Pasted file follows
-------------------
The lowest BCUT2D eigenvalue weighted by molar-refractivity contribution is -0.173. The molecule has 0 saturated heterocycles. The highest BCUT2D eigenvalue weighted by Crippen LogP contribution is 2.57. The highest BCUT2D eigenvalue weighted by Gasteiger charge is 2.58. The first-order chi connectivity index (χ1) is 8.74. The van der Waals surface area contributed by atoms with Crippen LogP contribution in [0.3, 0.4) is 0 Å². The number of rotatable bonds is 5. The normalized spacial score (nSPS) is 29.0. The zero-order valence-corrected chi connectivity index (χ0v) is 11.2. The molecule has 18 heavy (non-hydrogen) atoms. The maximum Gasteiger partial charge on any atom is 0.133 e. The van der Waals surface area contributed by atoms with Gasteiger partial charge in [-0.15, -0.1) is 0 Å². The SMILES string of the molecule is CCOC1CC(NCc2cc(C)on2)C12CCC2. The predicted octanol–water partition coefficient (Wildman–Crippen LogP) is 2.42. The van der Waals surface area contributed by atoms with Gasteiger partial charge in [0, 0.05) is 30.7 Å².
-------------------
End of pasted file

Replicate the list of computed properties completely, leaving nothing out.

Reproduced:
The lowest BCUT2D eigenvalue weighted by molar-refractivity contribution is -0.173. The molecule has 0 saturated heterocycles. The highest BCUT2D eigenvalue weighted by Crippen LogP contribution is 2.57. The highest BCUT2D eigenvalue weighted by Gasteiger charge is 2.58. The first-order chi connectivity index (χ1) is 8.74. The van der Waals surface area contributed by atoms with Crippen LogP contribution in [0.3, 0.4) is 0 Å². The number of rotatable bonds is 5. The normalized spacial score (nSPS) is 29.0. The zero-order valence-corrected chi connectivity index (χ0v) is 11.2. The molecule has 18 heavy (non-hydrogen) atoms. The maximum Gasteiger partial charge on any atom is 0.133 e. The van der Waals surface area contributed by atoms with Gasteiger partial charge in [-0.15, -0.1) is 0 Å². The SMILES string of the molecule is CCOC1CC(NCc2cc(C)on2)C12CCC2. The predicted octanol–water partition coefficient (Wildman–Crippen LogP) is 2.42. The van der Waals surface area contributed by atoms with Gasteiger partial charge in [0, 0.05) is 30.7 Å².